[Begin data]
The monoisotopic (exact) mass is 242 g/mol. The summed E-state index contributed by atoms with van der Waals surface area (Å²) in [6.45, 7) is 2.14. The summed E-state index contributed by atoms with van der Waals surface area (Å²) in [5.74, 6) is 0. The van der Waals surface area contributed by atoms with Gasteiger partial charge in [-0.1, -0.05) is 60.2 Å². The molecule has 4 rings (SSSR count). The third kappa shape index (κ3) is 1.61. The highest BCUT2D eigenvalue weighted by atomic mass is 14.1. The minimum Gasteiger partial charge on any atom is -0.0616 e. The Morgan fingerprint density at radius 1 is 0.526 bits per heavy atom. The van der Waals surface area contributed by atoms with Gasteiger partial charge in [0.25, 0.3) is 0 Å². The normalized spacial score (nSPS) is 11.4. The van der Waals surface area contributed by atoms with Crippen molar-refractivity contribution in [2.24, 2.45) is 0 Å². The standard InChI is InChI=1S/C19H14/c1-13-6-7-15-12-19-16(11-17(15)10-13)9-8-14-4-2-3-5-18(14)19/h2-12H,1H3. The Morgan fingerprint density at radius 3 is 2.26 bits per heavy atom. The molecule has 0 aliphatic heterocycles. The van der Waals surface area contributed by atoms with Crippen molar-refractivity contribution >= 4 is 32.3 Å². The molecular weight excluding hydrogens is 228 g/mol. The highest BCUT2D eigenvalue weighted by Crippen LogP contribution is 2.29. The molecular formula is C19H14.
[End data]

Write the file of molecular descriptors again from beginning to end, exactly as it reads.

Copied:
The monoisotopic (exact) mass is 242 g/mol. The summed E-state index contributed by atoms with van der Waals surface area (Å²) in [6.45, 7) is 2.14. The summed E-state index contributed by atoms with van der Waals surface area (Å²) in [5.74, 6) is 0. The van der Waals surface area contributed by atoms with Gasteiger partial charge in [-0.1, -0.05) is 60.2 Å². The molecule has 4 rings (SSSR count). The third kappa shape index (κ3) is 1.61. The highest BCUT2D eigenvalue weighted by atomic mass is 14.1. The minimum Gasteiger partial charge on any atom is -0.0616 e. The Morgan fingerprint density at radius 1 is 0.526 bits per heavy atom. The van der Waals surface area contributed by atoms with Gasteiger partial charge in [0.25, 0.3) is 0 Å². The normalized spacial score (nSPS) is 11.4. The van der Waals surface area contributed by atoms with Crippen molar-refractivity contribution in [2.24, 2.45) is 0 Å². The standard InChI is InChI=1S/C19H14/c1-13-6-7-15-12-19-16(11-17(15)10-13)9-8-14-4-2-3-5-18(14)19/h2-12H,1H3. The Morgan fingerprint density at radius 3 is 2.26 bits per heavy atom. The molecule has 0 aliphatic heterocycles. The van der Waals surface area contributed by atoms with Crippen molar-refractivity contribution >= 4 is 32.3 Å². The molecular weight excluding hydrogens is 228 g/mol. The highest BCUT2D eigenvalue weighted by Crippen LogP contribution is 2.29. The molecular formula is C19H14.